Out-of-print Book Corner: “The Dark Fantastic” by Margaret Echard

Here’s the first, and for all I know the
Dust jacket of an Australian edition - not the one I read (which was jacketless) but a great image!
Dust jacket of an Australian edition – not the one I read (which was jacketless) but a great image!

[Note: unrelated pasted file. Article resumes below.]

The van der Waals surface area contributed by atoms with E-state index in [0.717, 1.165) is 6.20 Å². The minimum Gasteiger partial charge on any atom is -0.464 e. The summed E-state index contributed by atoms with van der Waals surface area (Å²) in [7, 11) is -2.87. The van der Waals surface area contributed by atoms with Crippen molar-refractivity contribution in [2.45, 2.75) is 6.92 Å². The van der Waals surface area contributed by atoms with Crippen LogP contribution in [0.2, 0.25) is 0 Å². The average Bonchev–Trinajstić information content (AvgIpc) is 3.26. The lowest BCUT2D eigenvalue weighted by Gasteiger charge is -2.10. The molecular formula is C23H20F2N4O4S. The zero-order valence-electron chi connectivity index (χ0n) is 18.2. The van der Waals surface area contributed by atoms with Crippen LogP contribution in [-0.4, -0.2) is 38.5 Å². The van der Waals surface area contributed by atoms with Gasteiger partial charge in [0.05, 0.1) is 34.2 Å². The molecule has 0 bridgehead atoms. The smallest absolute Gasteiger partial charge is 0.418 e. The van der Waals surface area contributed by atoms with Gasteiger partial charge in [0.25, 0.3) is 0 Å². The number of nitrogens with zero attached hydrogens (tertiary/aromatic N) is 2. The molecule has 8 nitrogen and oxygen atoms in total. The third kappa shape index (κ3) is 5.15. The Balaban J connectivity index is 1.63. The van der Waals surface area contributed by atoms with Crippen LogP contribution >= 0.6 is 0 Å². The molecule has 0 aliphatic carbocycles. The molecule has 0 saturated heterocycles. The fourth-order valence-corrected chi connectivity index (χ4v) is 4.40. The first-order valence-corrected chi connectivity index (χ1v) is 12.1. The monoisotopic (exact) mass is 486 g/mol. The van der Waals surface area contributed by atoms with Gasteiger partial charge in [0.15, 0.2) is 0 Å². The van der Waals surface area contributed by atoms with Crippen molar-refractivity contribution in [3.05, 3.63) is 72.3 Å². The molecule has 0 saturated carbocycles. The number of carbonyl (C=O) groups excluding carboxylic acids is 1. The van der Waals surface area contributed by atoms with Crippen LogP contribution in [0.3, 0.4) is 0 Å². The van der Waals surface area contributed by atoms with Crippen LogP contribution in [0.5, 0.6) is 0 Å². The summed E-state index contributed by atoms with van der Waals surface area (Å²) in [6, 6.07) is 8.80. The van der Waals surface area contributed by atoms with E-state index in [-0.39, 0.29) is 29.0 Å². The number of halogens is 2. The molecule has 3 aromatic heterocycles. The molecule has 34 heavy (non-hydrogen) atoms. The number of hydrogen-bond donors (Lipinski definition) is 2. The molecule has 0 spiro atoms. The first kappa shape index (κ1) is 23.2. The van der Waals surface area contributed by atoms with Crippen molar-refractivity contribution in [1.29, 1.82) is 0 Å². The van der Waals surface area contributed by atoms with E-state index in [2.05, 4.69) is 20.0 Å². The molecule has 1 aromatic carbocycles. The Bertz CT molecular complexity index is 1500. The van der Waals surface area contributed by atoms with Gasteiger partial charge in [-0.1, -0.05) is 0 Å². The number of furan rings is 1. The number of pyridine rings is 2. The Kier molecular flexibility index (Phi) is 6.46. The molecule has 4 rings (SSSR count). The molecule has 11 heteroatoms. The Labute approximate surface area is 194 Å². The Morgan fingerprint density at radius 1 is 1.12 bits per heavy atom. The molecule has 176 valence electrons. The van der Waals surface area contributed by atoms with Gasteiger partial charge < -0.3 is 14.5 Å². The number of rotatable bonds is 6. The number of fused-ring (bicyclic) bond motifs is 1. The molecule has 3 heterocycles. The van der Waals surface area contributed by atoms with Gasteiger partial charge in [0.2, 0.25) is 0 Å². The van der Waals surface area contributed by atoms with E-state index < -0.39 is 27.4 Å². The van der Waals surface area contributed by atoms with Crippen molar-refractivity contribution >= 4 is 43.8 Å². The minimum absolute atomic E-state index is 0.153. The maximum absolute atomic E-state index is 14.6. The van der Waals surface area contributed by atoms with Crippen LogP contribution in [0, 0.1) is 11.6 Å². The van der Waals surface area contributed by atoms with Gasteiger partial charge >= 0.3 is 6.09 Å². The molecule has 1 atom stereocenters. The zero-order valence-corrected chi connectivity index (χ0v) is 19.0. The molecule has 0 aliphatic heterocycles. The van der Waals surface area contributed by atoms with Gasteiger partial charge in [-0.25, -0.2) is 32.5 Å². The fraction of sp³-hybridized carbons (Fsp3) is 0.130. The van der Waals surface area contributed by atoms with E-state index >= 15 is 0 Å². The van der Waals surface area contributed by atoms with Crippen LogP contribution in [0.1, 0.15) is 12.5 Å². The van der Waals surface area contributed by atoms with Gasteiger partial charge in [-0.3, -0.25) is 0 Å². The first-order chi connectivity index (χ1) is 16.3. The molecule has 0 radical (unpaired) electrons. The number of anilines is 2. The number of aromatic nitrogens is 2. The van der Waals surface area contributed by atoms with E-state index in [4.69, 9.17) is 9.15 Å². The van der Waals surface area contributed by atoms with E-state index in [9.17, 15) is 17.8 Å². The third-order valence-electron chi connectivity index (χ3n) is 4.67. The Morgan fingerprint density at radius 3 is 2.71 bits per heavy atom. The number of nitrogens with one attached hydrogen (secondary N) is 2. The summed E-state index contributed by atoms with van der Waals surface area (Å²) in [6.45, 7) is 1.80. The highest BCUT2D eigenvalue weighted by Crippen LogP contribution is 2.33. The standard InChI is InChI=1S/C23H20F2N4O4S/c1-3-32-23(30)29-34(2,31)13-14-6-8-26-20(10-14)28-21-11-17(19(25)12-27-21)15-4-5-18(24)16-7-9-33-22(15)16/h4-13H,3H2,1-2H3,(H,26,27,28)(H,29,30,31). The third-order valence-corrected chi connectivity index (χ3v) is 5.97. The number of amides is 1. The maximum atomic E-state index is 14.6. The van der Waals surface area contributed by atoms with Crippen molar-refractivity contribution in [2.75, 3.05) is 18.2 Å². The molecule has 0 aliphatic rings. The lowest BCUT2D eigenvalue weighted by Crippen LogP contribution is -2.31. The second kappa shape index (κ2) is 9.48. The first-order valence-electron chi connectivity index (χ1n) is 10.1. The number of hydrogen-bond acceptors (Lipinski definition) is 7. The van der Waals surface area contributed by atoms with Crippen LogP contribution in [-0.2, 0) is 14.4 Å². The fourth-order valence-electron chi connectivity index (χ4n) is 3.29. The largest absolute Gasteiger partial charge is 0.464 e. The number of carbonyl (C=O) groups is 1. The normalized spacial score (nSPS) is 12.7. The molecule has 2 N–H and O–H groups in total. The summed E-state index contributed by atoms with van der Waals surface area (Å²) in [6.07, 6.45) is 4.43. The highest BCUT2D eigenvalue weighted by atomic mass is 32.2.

only, entry in my series of reviews of old out-of-print books I’ve enjoyed. Blending charming period atmosphere, evocative writing, sharp pacing, ever-mounting mystery and tension, and characters you either root for or revile, I’d call “The Dark Fantastic” something of a lost treasure! I discovered this book in an original 1947 edition while visiting my Mom this past Christmas. I don’t recall ever noticing it before, so either it sat there ignored during my entire childhood since the mid-60’s, or perhaps it entered her collection later on. Either way, I”m so glad I finally cracked it open. The story starts off shortly after the American Civil War, with Judith, a sharp-witted young schoolteacher throwing off her small-town shackles to head for the big city and see a Shakespeare play. A meet-cute with a handsome stranger at the big-city theatre (in Terre Haute, Indiana) follows. Then there’s a pleasantly humorous scene at the after-hours gathering of the potential suitor and his friends – interrupted by the appearance of our heroine, who is already using her smarts to inveigle herself into the world of their friend, the dashing gentleman farmer Richard Tomlinson. At this point, I was on board for a charming historical romance. But things took an unexpected turn. Tomlinson has an ailing wife, Abigail; a doting mother and many nearby siblings around… and a girl named Thorne who also resides in the household. Who young Thorne exactly is and why she’s there are eventually made clear. What’s mysterious is the reason for Abigail’s acute dislike of the girl. What follows is a page-turner that moves steadily into quite a different realm than mere romance, as Judith’s motives and methods grow less sympathetic in her dogged pursuit of eventual matrimony with the appealing but manipulable Richard. It becomes both a psychological and supernatural thriller. Young Thorne attracts our sympathy like a magnet, even as Judith’s machinations reveal her true character. And then there are the mysterious bricks… I was turning the final pages with great speed as events rushed forward, so keen was I to reach the resolution. “The Dark Fantastic” was a wonderful discovery and will linger in my mind long after its final page is turned.

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